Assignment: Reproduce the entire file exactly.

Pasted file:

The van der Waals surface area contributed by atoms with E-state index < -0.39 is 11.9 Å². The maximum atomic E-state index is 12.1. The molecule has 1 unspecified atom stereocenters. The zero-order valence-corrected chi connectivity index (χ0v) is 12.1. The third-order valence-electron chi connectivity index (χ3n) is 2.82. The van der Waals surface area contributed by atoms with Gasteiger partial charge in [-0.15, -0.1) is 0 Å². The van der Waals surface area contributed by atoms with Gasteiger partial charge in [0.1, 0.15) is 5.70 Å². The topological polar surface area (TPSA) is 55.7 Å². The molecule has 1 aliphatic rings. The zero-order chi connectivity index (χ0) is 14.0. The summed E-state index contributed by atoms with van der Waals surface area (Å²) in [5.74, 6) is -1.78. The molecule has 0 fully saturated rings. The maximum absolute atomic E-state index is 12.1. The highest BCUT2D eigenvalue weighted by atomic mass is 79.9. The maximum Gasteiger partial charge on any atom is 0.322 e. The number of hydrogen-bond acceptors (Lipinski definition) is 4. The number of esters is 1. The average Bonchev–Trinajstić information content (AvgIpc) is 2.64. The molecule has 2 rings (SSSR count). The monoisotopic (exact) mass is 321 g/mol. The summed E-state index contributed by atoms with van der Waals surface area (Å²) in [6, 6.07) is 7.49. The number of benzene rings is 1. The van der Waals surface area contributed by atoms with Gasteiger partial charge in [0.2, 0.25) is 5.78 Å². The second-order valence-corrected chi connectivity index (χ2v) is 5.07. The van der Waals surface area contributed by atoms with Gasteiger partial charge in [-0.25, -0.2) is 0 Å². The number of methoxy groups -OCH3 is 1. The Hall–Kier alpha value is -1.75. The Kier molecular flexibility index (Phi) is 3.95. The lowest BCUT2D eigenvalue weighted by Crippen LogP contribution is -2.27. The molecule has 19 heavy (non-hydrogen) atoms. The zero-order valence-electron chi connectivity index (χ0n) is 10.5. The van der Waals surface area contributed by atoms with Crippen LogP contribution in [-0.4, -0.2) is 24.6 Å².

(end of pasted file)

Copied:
The van der Waals surface area contributed by atoms with E-state index < -0.39 is 11.9 Å². The maximum atomic E-state index is 12.1. The molecule has 1 unspecified atom stereocenters. The zero-order valence-corrected chi connectivity index (χ0v) is 12.1. The third-order valence-electron chi connectivity index (χ3n) is 2.82. The van der Waals surface area contributed by atoms with Gasteiger partial charge in [-0.15, -0.1) is 0 Å². The van der Waals surface area contributed by atoms with Gasteiger partial charge in [0.1, 0.15) is 5.70 Å². The topological polar surface area (TPSA) is 55.7 Å². The molecule has 1 aliphatic rings. The zero-order chi connectivity index (χ0) is 14.0. The summed E-state index contributed by atoms with van der Waals surface area (Å²) in [5.74, 6) is -1.78. The molecule has 0 fully saturated rings. The maximum absolute atomic E-state index is 12.1. The highest BCUT2D eigenvalue weighted by atomic mass is 79.9. The maximum Gasteiger partial charge on any atom is 0.322 e. The number of hydrogen-bond acceptors (Lipinski definition) is 4. The number of esters is 1. The average Bonchev–Trinajstić information content (AvgIpc) is 2.64. The molecule has 2 rings (SSSR count). The monoisotopic (exact) mass is 321 g/mol. The summed E-state index contributed by atoms with van der Waals surface area (Å²) in [6, 6.07) is 7.49. The number of benzene rings is 1. The van der Waals surface area contributed by atoms with Gasteiger partial charge in [0.2, 0.25) is 5.78 Å². The second-order valence-corrected chi connectivity index (χ2v) is 5.07. The van der Waals surface area contributed by atoms with Gasteiger partial charge in [-0.25, -0.2) is 0 Å². The number of methoxy groups -OCH3 is 1. The Hall–Kier alpha value is -1.75. The Kier molecular flexibility index (Phi) is 3.95. The lowest BCUT2D eigenvalue weighted by Crippen LogP contribution is -2.27. The molecule has 19 heavy (non-hydrogen) atoms. The zero-order valence-electron chi connectivity index (χ0n) is 10.5. The van der Waals surface area contributed by atoms with Crippen LogP contribution in [-0.4, -0.2) is 24.6 Å².